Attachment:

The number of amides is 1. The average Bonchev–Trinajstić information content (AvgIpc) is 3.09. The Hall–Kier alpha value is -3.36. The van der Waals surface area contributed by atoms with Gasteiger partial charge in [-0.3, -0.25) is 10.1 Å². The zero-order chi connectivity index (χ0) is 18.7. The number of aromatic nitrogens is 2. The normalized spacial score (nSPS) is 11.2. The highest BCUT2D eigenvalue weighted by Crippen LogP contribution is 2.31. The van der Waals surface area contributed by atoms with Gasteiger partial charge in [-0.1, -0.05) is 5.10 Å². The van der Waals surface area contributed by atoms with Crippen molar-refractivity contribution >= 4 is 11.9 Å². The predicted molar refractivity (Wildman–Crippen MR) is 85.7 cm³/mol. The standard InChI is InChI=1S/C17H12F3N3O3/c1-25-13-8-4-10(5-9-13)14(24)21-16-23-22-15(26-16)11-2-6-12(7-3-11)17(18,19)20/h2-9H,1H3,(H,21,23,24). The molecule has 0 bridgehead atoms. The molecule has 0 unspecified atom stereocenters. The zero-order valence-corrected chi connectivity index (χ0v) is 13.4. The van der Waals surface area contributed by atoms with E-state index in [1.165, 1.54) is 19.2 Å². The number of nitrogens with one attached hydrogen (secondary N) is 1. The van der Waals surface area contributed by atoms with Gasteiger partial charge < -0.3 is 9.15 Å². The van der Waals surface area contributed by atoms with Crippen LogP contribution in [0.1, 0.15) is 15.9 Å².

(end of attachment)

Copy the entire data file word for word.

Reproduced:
The number of amides is 1. The average Bonchev–Trinajstić information content (AvgIpc) is 3.09. The Hall–Kier alpha value is -3.36. The van der Waals surface area contributed by atoms with Gasteiger partial charge in [-0.3, -0.25) is 10.1 Å². The zero-order chi connectivity index (χ0) is 18.7. The number of aromatic nitrogens is 2. The normalized spacial score (nSPS) is 11.2. The highest BCUT2D eigenvalue weighted by Crippen LogP contribution is 2.31. The van der Waals surface area contributed by atoms with Gasteiger partial charge in [-0.1, -0.05) is 5.10 Å². The van der Waals surface area contributed by atoms with Crippen molar-refractivity contribution >= 4 is 11.9 Å². The predicted molar refractivity (Wildman–Crippen MR) is 85.7 cm³/mol. The standard InChI is InChI=1S/C17H12F3N3O3/c1-25-13-8-4-10(5-9-13)14(24)21-16-23-22-15(26-16)11-2-6-12(7-3-11)17(18,19)20/h2-9H,1H3,(H,21,23,24). The molecule has 0 bridgehead atoms. The molecule has 0 unspecified atom stereocenters. The zero-order valence-corrected chi connectivity index (χ0v) is 13.4. The van der Waals surface area contributed by atoms with E-state index in [1.165, 1.54) is 19.2 Å². The number of nitrogens with one attached hydrogen (secondary N) is 1. The van der Waals surface area contributed by atoms with Gasteiger partial charge < -0.3 is 9.15 Å². The van der Waals surface area contributed by atoms with Crippen LogP contribution in [0.1, 0.15) is 15.9 Å².